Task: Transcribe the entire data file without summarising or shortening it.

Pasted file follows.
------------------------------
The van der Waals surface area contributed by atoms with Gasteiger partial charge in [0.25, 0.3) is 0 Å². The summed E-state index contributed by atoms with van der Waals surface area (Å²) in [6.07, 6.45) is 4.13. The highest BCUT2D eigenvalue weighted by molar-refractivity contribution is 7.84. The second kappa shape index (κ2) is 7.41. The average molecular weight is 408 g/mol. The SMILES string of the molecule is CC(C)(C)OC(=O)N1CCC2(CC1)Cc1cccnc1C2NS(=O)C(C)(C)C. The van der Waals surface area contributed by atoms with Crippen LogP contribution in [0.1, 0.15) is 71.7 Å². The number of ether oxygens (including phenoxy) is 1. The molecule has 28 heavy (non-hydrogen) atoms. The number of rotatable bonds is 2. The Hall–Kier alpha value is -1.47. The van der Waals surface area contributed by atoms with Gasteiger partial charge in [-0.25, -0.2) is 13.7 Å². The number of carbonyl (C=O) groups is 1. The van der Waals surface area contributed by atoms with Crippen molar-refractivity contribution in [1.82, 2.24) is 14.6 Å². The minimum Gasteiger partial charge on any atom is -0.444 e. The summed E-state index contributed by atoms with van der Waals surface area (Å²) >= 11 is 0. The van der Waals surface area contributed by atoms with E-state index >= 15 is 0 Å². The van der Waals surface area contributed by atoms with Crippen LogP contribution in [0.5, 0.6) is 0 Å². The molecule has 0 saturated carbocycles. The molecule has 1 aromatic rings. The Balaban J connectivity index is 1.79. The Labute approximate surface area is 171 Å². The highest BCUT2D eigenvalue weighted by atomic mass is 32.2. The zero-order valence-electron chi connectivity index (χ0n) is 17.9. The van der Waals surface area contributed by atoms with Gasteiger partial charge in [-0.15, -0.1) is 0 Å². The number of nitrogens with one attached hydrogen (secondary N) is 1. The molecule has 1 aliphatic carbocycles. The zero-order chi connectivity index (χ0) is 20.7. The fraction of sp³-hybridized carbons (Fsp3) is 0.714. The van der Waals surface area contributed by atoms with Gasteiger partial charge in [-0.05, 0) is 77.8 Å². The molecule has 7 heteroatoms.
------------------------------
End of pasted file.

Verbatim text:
The van der Waals surface area contributed by atoms with Gasteiger partial charge in [0.25, 0.3) is 0 Å². The summed E-state index contributed by atoms with van der Waals surface area (Å²) in [6.07, 6.45) is 4.13. The highest BCUT2D eigenvalue weighted by molar-refractivity contribution is 7.84. The second kappa shape index (κ2) is 7.41. The average molecular weight is 408 g/mol. The SMILES string of the molecule is CC(C)(C)OC(=O)N1CCC2(CC1)Cc1cccnc1C2NS(=O)C(C)(C)C. The van der Waals surface area contributed by atoms with Crippen LogP contribution in [0.1, 0.15) is 71.7 Å². The number of ether oxygens (including phenoxy) is 1. The molecule has 28 heavy (non-hydrogen) atoms. The number of rotatable bonds is 2. The Hall–Kier alpha value is -1.47. The van der Waals surface area contributed by atoms with Gasteiger partial charge in [-0.25, -0.2) is 13.7 Å². The number of carbonyl (C=O) groups is 1. The van der Waals surface area contributed by atoms with Crippen molar-refractivity contribution in [1.82, 2.24) is 14.6 Å². The minimum Gasteiger partial charge on any atom is -0.444 e. The summed E-state index contributed by atoms with van der Waals surface area (Å²) >= 11 is 0. The van der Waals surface area contributed by atoms with E-state index >= 15 is 0 Å². The van der Waals surface area contributed by atoms with Crippen LogP contribution in [0.5, 0.6) is 0 Å². The molecule has 0 saturated carbocycles. The molecule has 1 aromatic rings. The Balaban J connectivity index is 1.79. The Labute approximate surface area is 171 Å². The highest BCUT2D eigenvalue weighted by atomic mass is 32.2. The zero-order valence-electron chi connectivity index (χ0n) is 17.9. The van der Waals surface area contributed by atoms with Gasteiger partial charge in [-0.15, -0.1) is 0 Å². The number of nitrogens with one attached hydrogen (secondary N) is 1. The molecule has 1 aliphatic carbocycles. The zero-order chi connectivity index (χ0) is 20.7. The fraction of sp³-hybridized carbons (Fsp3) is 0.714. The van der Waals surface area contributed by atoms with Gasteiger partial charge in [-0.05, 0) is 77.8 Å². The molecule has 7 heteroatoms.